New Hampshire poet laureate resigns after moving to Vermont
Cynthia Huntington did not resign last week amid threats of indictment or political scandal. Rather, the New Hampshire poet laureate just changed her address.
Huntington, a Dartmouth English professor and former Hanover resident, said she believed that by moving to the town of Thetford, Vt., she was required to step down from her New Hampshire post.
Huntington disagrees with articles from local papers, including the Concord Monitor, which wrote that there is no requirement that the poet laureate reside in New Hampshire.
"I was informed otherwise," Huntington said. "I do believe that the New Hampshire poet laureate is supposed to live in New Hampshire. I believe that the other news article was inaccurate."
Huntington's move to her new 10-acre property means she will join fellow state poet laureate, Vermont's Grace Paley, as a Thetford resident.
New Hampshire's poet laureate is an honorary post that carries with it no specified duties or salary. Huntington has held the position since January 2005 when she replaced Marie Harris, who served for five years.
In her first month at the laureate post, Huntington recited a poem at New Hampshire Gov. John Lynch's inauguration ceremony. In the course of her tenure, which has lasted less than a year, she has also made appearances at local schools and libraries to read poetry.
The process of selecting a poet laureate begins with the Poetry Society of New Hampshire, which submits a list of its nominees for the position. The list then moves on to the governor, who with the advice and consent of the executive council appoints the new laureate. The Poetry Society considered the advice of past poet laureates, representatives from another writers' organization and members of the state arts council before nominating Huntington to the position.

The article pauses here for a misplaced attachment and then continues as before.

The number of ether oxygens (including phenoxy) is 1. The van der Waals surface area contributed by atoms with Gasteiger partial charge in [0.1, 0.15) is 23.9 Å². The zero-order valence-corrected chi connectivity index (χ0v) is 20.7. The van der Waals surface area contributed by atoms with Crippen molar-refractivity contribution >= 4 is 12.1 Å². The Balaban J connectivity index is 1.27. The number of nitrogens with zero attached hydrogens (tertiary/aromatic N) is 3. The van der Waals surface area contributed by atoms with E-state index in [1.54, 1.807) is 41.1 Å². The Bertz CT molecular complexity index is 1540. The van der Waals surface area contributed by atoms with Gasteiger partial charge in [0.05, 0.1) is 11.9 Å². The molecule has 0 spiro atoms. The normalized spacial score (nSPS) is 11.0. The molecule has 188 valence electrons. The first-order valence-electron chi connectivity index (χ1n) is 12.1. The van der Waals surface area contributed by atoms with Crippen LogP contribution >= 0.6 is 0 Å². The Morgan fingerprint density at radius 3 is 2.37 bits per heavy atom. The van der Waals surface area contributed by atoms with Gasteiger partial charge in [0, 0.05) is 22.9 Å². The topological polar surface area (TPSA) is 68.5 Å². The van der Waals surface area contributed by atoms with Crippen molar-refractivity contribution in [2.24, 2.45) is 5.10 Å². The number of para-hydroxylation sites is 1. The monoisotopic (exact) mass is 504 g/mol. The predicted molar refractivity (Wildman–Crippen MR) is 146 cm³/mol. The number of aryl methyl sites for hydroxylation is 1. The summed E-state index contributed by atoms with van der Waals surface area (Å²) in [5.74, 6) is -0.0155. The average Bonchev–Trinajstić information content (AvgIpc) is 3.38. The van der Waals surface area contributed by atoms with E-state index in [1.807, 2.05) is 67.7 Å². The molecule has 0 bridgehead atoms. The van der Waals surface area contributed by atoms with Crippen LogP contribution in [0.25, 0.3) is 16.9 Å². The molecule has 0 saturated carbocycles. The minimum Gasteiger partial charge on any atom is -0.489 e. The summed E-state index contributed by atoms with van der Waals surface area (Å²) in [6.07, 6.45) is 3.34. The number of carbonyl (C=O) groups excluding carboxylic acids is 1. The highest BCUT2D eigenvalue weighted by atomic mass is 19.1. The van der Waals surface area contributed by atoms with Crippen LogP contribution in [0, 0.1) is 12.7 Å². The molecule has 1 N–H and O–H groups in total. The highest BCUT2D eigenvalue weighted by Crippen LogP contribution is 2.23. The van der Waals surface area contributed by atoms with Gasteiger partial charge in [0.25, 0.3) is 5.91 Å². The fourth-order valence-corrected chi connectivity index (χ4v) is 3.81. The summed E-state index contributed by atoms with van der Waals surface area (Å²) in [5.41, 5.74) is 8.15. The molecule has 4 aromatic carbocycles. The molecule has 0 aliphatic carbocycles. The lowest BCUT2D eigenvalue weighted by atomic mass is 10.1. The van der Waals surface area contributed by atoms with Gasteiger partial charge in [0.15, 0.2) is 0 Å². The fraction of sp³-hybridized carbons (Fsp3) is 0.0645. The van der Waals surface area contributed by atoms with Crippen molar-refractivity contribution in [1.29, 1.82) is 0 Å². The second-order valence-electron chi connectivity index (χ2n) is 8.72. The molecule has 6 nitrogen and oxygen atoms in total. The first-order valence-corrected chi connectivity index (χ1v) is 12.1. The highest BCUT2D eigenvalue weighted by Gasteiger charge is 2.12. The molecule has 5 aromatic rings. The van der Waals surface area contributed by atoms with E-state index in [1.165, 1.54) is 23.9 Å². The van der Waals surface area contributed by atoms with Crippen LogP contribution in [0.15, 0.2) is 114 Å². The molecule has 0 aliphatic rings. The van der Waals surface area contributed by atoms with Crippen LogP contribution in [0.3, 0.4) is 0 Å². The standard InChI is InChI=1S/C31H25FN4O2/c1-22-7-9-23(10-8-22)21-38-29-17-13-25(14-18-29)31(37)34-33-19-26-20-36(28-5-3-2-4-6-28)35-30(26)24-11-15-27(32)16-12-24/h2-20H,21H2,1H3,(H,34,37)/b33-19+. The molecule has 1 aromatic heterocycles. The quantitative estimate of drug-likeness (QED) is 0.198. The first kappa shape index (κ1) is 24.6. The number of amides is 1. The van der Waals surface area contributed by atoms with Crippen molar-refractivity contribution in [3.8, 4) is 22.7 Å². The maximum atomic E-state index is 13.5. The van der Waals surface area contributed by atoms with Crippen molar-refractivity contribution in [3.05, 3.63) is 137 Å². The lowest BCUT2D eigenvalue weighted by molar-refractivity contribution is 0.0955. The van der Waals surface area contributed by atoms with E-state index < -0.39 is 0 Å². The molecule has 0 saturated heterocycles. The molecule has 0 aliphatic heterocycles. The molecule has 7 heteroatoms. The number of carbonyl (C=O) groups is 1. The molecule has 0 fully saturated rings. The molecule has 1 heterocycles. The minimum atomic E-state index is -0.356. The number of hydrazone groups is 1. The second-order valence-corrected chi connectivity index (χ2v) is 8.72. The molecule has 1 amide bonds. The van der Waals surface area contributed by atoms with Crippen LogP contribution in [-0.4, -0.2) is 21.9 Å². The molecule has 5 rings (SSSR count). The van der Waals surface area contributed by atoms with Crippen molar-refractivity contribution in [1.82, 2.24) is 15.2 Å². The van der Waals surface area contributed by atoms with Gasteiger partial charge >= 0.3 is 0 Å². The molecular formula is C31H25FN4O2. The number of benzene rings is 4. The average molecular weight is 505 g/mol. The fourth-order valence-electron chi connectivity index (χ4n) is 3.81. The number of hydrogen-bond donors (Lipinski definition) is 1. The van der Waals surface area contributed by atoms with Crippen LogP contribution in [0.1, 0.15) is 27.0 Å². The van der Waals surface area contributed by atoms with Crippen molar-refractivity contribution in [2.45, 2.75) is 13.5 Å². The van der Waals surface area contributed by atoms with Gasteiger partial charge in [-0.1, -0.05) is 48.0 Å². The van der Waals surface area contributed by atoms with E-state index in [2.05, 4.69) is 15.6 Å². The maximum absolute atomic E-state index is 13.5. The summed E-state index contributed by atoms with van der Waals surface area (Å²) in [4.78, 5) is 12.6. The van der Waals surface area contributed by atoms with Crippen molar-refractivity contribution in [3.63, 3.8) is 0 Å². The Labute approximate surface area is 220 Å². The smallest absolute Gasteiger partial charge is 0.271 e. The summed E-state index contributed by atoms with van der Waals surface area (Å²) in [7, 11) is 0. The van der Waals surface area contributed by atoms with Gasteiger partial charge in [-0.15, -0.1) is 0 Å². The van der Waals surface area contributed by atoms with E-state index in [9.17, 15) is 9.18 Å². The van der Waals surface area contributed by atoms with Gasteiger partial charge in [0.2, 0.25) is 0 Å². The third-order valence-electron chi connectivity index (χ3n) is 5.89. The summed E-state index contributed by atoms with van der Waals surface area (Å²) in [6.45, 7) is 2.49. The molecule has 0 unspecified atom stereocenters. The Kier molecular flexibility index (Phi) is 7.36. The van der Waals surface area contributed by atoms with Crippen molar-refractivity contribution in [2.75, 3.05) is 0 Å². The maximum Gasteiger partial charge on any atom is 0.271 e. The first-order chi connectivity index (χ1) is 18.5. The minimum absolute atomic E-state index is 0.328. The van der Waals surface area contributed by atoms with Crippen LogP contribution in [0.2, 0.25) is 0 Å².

There is no word yet on who will replace Huntington.
"That's out of my hands," Huntington said. "What they don't know is if they will appoint someone brand new for five years or someone to fill out my term," she added, referring to the governor and the poetry society.
Huntington has taught in Dartmouth's English department for 15 years and has published several books, the most recent of which, "The Radiant," was released in 2003.
Since New Hampshire named its first poet laureate in 1967, many writers have held the post. Among those, Donald Hall, whose tenure lasted from 1984 to 1989, was one of Huntington's teachers at the University of Michigan. Dartmouth has a long tradition of producing influential poets. Dartmouth alumni Robert Frost and Richard Eberhart have both been United States poet laureates.